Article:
Another use of radiography is in the examination and analysis of paintings, where studies can reveal such details as the age of a painting and underlying brushstroke techniques that help to identify or verify the artist. X rays are used in several techniques that can provide enlarged images of the structure of opaque objects. These techniques, collectively referred to as X-ray microscopy or microradiography, can also be used in the quantitative analysis of many materials. One of the dangers in the use of X rays is that they can destroy living tissue and can cause severe skin burns on human flesh exposed for too long a time. This destructive power is used in X-ray therapy to destroy diseased cells.

Discovery and Early Scientific Use

X rays were discovered in 1895 by W. C. Roentgen, who called them X rays because their nature was at first unknown; they are sometimes also called Roentgen, or Röntgen, rays. X-ray line spectra were used by H. G. J. Moseley in his important work on atomic numbers (1913) and also provided further confirmation of the quantum theory of atomic structure. Also important historically is the discovery of X-ray diffraction by Max von Laue (1912) and its subsequent application by W. H. and W. L. Bragg to the study of crystal structure.


See D. Graham and T. Eddie, X-ray Techniques in Art Galleries and Museums (1985); B. H. Kevles, Naked to the Bone: Medical Imaging in the Twentieth Century (1997).

The Columbia Electronic Encyclopedia™ Copyright © 2022, Columbia University Press. Licensed from Columbia University Press. All rights reserved.
References in periodicals archive ?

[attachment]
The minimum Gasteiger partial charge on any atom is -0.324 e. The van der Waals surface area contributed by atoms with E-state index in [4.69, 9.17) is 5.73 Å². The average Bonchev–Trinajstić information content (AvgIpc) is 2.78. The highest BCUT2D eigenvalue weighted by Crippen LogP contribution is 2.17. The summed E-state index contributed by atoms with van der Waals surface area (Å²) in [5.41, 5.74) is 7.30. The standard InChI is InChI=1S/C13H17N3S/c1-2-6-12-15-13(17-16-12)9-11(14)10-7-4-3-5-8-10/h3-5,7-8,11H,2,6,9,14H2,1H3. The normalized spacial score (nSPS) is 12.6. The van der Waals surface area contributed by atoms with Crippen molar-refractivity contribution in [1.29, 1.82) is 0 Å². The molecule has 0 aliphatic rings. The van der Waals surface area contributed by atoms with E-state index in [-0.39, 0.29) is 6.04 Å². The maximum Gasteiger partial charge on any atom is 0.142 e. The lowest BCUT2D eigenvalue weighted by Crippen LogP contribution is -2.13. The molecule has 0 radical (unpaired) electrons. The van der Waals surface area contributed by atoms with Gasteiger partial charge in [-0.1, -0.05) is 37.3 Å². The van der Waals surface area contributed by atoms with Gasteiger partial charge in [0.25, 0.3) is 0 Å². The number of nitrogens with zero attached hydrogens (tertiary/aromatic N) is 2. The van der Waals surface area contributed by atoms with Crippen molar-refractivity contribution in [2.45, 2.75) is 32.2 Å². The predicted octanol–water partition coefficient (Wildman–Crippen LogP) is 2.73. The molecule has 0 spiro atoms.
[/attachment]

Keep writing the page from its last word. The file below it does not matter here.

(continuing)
Professor Oliver Lodge used Roentgen rays to image the wrist and the bullet was clearly identified at the base of the 3rd metacarpal.
American Roentgen Ray Society AJR 2000; 174: 1793-4.
The results were presented May 7 at the American Roentgen Ray Society annual meeting.
MIAMI BEACH -- Magnetic resonance imaging visualizes uterine fibroids in enough detail that a potentially ineffective uterine fibroid embolization can be avoided in up to 20% of patients referred for the procedure, according to a study presented at the annual meeting of the American Roentgen Ray Society.
Parker said at the annual meeting of the American Roentgen Ray Society.
Birchard said at the annual meeting of the American Roentgen Ray Society.
Michael Temple said at the annual meeting of the Roentgen Ray Society.
Leading article: InPractice; Quarterly Publication of the American Roentgen Ray Society.
By 1896 his machines with up to eight discs could be adapted as Roentgen ray generators for radiography and electrotherapy treatments in hospital.
MIAMI BEACH -- Mammography can be used after breast cancer surgery to distinguish surgical sequelae from recurrence of cancer, according to a presentation at the annual meeting of the American Roentgen Ray Society.
MIAMI BEACH -- Computer-aided diagnosis significantly improves physician detection of polyps using CT colonoscopy, especially for less experienced doctors, according to a study presented at the annual meeting of the American Roentgen Ray Society.
Priscilla Slanetz reported during the annual meeting of the American Roentgen Ray Society.